A series of speakers descended on AU for a conference on North Africa and the Middle East.
If the topic is social and political unrest, few names come to mind ahead of Fareed Zakaria and Francis Fukuyama, each of whom gave lectures at Aarhus University in mid-May.
Zakaria hosts his own politics-heavy TV show on CNN and is a columnist for TIME Magazine, and Fukuyama, an accomplished author, coined the oft-uttered phrase “the end of history”. There was no short-age of knowledge and clout in the room when they delivered speeches on the democratic reforms taking place in the Middle East.
But despite their obvious expertise, neither Fukuyama nor Zakaria are from the regions they were opining about. They have Ivy League diplomas; they live in the U.S. This doesn’t invalidate what they say – they are without doubt experts. But it’s an expertise honed from afar.
While carrying nowhere near the cachet of Zakaria and Fukuyama, a series of political figures, activists and experts were at AU on 27 and 28 May to speak at a conference about North Africa and the Middle East.
And, indeed, they were from North Africa and the Middle East.
The two-day event, sponsored by AU’s Center for Islamic Studies and Radicalization, was dubbed “Challenges and Opportunities.” While there were a multitude of issues discussed – from the importance of social media in the Tunisian uprising to the never-ending Israel-Palestine conflict – a recurring theme was the impact that North Africa has on Europe and the rest of the world.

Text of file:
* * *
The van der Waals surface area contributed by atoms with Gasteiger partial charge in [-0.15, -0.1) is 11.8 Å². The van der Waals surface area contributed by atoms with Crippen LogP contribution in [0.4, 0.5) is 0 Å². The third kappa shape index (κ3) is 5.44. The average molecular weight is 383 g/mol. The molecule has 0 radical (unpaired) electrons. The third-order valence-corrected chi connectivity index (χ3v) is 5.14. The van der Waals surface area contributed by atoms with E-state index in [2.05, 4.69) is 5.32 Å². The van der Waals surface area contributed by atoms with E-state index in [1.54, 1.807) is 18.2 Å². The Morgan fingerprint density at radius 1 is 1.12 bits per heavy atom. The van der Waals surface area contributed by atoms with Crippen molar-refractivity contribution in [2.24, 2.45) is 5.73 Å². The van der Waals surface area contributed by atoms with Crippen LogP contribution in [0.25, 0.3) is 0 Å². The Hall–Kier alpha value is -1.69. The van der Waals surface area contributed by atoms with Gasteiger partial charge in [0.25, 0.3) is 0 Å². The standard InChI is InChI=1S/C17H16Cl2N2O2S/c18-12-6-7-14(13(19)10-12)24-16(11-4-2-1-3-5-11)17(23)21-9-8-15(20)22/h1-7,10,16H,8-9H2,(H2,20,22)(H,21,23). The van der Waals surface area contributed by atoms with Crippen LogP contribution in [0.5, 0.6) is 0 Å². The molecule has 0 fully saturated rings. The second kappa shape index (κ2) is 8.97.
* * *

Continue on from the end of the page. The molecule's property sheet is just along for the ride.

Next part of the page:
Below are some snippets about how, for better or worse, Europe’s fate is tied up with North Africa’s.
Mehdi Mozaffari, AU Professor of Political Science, head of the Center for Islamic Studies and Radicalization:
Why have this conference in Denmark? Simply because we are living in a globalised world where our security and prosperity are, more than ever, dependent upon the security and prosperity of others. It is what some scholars call “complex interdependence”.
André Azoulay, Counselor to King Mohammed VI, Morocco:
The Strait of Gibraltar was a geological accident. We are African, but Europe is next door. And what is going on in this region is going to directly affect Europe. Not only because we hear about immigration laws or Islamism or what they call the clash of civilisations.
Some countries in North Africa, and some countries in the Middle East, are the future also of Europe. They are also the key region to security, the key region to stability. I hope the Europeans will see it now as a historical opportunity. History is knocking the European doors. And it is one shot, and I hope they will not miss it ... (Africa) cannot afford to have Europe be “superfluous”.
Ambassador Aly Maher El-Sayed, Egyptian ambassador:
Whether you call it the “Arab Spring”, the revolutionary transition to a new national order, or the beginning of a long trek to democracy, we are living in an era of history in the making. And this history affects all of us – affects Europe, affects the rest of the world. And that is why it is important that we discuss the implications, the impact, and whether the euphoria that has resulted from the revolutions will turn into something more concrete.